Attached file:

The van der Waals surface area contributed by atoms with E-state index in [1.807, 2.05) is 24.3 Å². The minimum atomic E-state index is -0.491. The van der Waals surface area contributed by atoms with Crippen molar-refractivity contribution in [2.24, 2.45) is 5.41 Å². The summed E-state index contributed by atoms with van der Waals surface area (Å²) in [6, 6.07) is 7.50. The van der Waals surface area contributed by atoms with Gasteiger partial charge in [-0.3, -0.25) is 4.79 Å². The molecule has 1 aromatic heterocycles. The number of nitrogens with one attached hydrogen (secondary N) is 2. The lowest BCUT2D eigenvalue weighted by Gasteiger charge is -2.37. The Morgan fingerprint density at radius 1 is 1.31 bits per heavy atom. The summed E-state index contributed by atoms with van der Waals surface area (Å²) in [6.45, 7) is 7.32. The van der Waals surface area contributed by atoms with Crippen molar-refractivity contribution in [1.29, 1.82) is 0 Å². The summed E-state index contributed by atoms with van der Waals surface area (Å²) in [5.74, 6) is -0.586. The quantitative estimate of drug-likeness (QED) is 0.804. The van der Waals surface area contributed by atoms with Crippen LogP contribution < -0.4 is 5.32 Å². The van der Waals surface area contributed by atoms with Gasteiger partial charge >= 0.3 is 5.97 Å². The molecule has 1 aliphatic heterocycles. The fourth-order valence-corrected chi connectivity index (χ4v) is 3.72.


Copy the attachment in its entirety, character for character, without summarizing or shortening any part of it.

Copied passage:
The van der Waals surface area contributed by atoms with E-state index in [1.807, 2.05) is 24.3 Å². The minimum atomic E-state index is -0.491. The van der Waals surface area contributed by atoms with Crippen molar-refractivity contribution in [2.24, 2.45) is 5.41 Å². The summed E-state index contributed by atoms with van der Waals surface area (Å²) in [6, 6.07) is 7.50. The van der Waals surface area contributed by atoms with Gasteiger partial charge in [-0.3, -0.25) is 4.79 Å². The molecule has 1 aromatic heterocycles. The number of nitrogens with one attached hydrogen (secondary N) is 2. The lowest BCUT2D eigenvalue weighted by Gasteiger charge is -2.37. The Morgan fingerprint density at radius 1 is 1.31 bits per heavy atom. The summed E-state index contributed by atoms with van der Waals surface area (Å²) in [6.45, 7) is 7.32. The van der Waals surface area contributed by atoms with Crippen molar-refractivity contribution in [1.29, 1.82) is 0 Å². The summed E-state index contributed by atoms with van der Waals surface area (Å²) in [5.74, 6) is -0.586. The quantitative estimate of drug-likeness (QED) is 0.804. The van der Waals surface area contributed by atoms with Crippen LogP contribution < -0.4 is 5.32 Å². The van der Waals surface area contributed by atoms with Gasteiger partial charge >= 0.3 is 5.97 Å². The molecule has 1 aliphatic heterocycles. The fourth-order valence-corrected chi connectivity index (χ4v) is 3.72.